The study leaders call for an increase in substance abuse screenings and preventative interventions nation-wide. Let’s hope they get heard by those that can enact such changes, and let’s hope that we can stop a lot of these preventable tragedies…before abuse becomes addiction and pain.

Don’t Enable…Do Help

I hear a lot of true sad stories about people who have had enough of addiction or alcoholism, finally want to get better, but who just don’t have the money they need to get into even the lower cost rehabs right away. They may be eligible for some subsidized care, but with waiting lists as long as two months, this is pretty far from ideal; and a story I get a lot is, "My family has had enough of me, and they won’t help me anymore".

Which I can understand! When we are using and abusing, we tend to do things that force our families away. We burn our bridges, lie, cheat and steal one too many times, and they just get fed up. And they don’t want to enable the abuse either!

And it’s true:

  • When they let us live rent free in the home, getting high in the basement, that doesn’t help us get better.
  • When they give us money for drugs or alcohol when we get desperate…that doesn’t much help either.

They are taught that the only way that they can truly help us to change our ways is to stop enabling, and to start giving a little tough love. And it’s true too, and tough love can help. But tough love gets a little too tough when we finally reach the point when we can no longer deny the extent of the problem, when we accept that things are out of control and when we realize that to have any chance at a better life; we are going to need some help.

When we reach that point and we come pleading for a bit of money for our treatment, turning us away is awfully hard, has nothing to do with enabling or otherwise and just keeps too many of us out of treatments that could really get us up out of the mess we’ve made of things.

We may not deserve it, but we’ll make it up to you once we’re better. You don’t have to give the money to us either, we can understand how that might make you feel a little uncomfortable…pay the treatment center directly.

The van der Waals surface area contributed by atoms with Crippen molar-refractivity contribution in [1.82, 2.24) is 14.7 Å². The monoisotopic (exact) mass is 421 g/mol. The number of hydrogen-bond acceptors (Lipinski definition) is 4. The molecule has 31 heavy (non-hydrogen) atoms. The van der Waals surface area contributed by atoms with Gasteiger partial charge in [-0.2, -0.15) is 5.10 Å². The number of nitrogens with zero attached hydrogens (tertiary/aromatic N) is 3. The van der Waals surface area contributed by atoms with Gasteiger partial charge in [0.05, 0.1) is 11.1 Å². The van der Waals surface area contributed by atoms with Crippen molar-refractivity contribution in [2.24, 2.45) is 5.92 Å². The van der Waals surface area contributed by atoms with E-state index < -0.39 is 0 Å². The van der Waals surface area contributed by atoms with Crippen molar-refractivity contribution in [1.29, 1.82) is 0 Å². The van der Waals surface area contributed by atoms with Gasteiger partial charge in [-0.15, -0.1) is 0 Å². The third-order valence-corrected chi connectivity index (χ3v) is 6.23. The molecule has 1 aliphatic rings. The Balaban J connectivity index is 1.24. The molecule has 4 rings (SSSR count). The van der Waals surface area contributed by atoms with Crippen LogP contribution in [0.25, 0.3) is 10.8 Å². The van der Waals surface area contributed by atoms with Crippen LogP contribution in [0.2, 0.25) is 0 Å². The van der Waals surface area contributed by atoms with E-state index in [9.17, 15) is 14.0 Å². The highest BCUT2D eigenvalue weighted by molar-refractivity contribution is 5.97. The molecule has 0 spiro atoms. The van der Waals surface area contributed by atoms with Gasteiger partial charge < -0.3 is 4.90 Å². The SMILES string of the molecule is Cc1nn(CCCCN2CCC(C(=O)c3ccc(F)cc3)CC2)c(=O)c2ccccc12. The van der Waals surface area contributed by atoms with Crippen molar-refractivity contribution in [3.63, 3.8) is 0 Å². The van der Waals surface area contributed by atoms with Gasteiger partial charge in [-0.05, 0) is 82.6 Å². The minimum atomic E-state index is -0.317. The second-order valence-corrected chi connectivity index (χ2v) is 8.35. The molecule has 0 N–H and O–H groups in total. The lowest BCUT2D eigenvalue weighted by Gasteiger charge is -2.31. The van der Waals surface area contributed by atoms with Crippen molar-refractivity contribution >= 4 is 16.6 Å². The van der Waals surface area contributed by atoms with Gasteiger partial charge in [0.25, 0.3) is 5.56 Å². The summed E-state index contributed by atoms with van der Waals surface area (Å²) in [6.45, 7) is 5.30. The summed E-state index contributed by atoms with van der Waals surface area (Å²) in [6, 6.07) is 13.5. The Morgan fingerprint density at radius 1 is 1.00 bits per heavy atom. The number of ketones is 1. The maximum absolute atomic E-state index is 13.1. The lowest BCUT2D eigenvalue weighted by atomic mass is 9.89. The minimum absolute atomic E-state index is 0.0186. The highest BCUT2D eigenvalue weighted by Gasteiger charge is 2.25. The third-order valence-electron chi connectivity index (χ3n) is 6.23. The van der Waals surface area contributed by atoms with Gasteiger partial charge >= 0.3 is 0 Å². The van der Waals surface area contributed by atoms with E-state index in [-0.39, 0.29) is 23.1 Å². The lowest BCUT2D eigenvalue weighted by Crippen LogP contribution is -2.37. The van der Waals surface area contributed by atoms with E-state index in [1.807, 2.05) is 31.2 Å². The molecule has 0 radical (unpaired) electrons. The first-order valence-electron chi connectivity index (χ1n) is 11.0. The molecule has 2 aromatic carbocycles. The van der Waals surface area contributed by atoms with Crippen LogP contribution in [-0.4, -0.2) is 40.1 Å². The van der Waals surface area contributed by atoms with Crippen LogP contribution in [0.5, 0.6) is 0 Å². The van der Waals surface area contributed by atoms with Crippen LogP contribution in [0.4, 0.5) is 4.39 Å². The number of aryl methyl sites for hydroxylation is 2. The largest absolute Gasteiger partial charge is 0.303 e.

You won’t regret it.

I hear a lot of true sad stories about people who have had enough of addiction or alcoholism, finally want to get better, but who just don’t have the money they need to get into even the lower cost rehabs right away. They may be eligible for some subsidized care, but with waiting lists as long as two months, this is pretty far from ideal; and a story I get a lot is, "My family has had enough of me, and they won’t help me anymore".

Which I can understand! When we are using and abusing, we tend to do things that force our families away. We burn our bridges, lie, cheat and steal one too many times, and they just get fed up. And they don’t want to enable the abuse either!

And it’s true:

  • When they let us live rent free in the home, getting high in the basement, that doesn’t help us get better.
  • When they give us money for drugs or alcohol when we get desperate…that doesn’t much help either.

They are taught that the only way that they can truly help us to change our ways is to stop enabling, and to start giving a little tough love. And it’s true too, and tough love can help. But tough love gets a little too tough when we finally reach the point when we can no longer deny the extent of the problem, when we accept that things are out of control and when we realize that to have any chance at a better life; we are going to need some help.

When we reach that point and we come pleading for a bit of money for our treatment, turning us away is awfully hard, has nothing to do with enabling or otherwise and just keeps too many of us out of treatments that could really get us up out of the mess we’ve made of things.

We may not deserve it, but we’ll make it up to you once we’re better. You don’t have to give the money to us either, we can understand how that might make you feel a little uncomfortable…pay the treatment center directly.

You won’t regret it.

Naltrexone proven beneficial for people with a genetic history of alcoholism…for others, not so much

There are four drugs currently FDA approved for the treatment of alcoholism, and of those four, naltrexone and acamprosate are the most commonly prescribed. A recent multi disciplinary study sponsored by the National Institute on Alcoholism and Addiction, The COMBINE study, has shown that naltrexone does influence a small but still significant betterment in relapse rates, but acamprosate was ineffective.

But researchers out of the Yale University School of Medicine say that such a gross understanding of the effectiveness of the drugs is actually misleading, and to truly use these drugs effectively, we need to have a better understanding of how well they work on distinct subgroups of alcoholics.

In controlled laboratory studies, the Yale researchers examined the comparative effectiveness of Naltrexone on two distinct subgroups of alcoholics, those with a family history of the disease, and those without a genetic background of alcoholism. The drinking levels of the two groups were compared on a number of different dosage strength of naltrexone.

It works for some…a disaster for others